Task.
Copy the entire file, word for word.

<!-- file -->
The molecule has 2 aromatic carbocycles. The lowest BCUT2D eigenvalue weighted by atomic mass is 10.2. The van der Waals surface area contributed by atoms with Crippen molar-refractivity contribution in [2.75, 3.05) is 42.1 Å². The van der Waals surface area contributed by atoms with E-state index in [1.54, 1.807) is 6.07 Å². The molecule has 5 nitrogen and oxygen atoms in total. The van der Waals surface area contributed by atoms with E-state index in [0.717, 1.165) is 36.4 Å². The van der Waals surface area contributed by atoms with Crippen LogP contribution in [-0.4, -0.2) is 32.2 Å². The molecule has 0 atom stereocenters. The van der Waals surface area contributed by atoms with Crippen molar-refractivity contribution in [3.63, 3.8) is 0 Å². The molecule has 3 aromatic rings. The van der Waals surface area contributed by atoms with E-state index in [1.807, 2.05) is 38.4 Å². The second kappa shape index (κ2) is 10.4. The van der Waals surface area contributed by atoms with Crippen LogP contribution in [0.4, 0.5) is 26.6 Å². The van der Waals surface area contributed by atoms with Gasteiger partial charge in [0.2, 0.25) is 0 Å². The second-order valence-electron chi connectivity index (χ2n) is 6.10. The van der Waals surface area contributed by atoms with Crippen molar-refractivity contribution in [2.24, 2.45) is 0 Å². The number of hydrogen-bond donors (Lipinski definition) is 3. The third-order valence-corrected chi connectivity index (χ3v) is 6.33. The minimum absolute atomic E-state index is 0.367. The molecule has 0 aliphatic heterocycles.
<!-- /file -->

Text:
The molecule has 2 aromatic carbocycles. The lowest BCUT2D eigenvalue weighted by atomic mass is 10.2. The van der Waals surface area contributed by atoms with Crippen molar-refractivity contribution in [2.75, 3.05) is 42.1 Å². The van der Waals surface area contributed by atoms with E-state index in [1.54, 1.807) is 6.07 Å². The molecule has 5 nitrogen and oxygen atoms in total. The van der Waals surface area contributed by atoms with E-state index in [0.717, 1.165) is 36.4 Å². The van der Waals surface area contributed by atoms with Crippen LogP contribution in [-0.4, -0.2) is 32.2 Å². The molecule has 0 atom stereocenters. The van der Waals surface area contributed by atoms with Crippen molar-refractivity contribution in [3.63, 3.8) is 0 Å². The molecule has 3 aromatic rings. The van der Waals surface area contributed by atoms with E-state index in [1.807, 2.05) is 38.4 Å². The second kappa shape index (κ2) is 10.4. The van der Waals surface area contributed by atoms with Crippen LogP contribution in [0.4, 0.5) is 26.6 Å². The van der Waals surface area contributed by atoms with Gasteiger partial charge in [0.2, 0.25) is 0 Å². The second-order valence-electron chi connectivity index (χ2n) is 6.10. The van der Waals surface area contributed by atoms with Crippen molar-refractivity contribution in [2.24, 2.45) is 0 Å². The number of hydrogen-bond donors (Lipinski definition) is 3. The third-order valence-corrected chi connectivity index (χ3v) is 6.33. The minimum absolute atomic E-state index is 0.367. The molecule has 0 aliphatic heterocycles.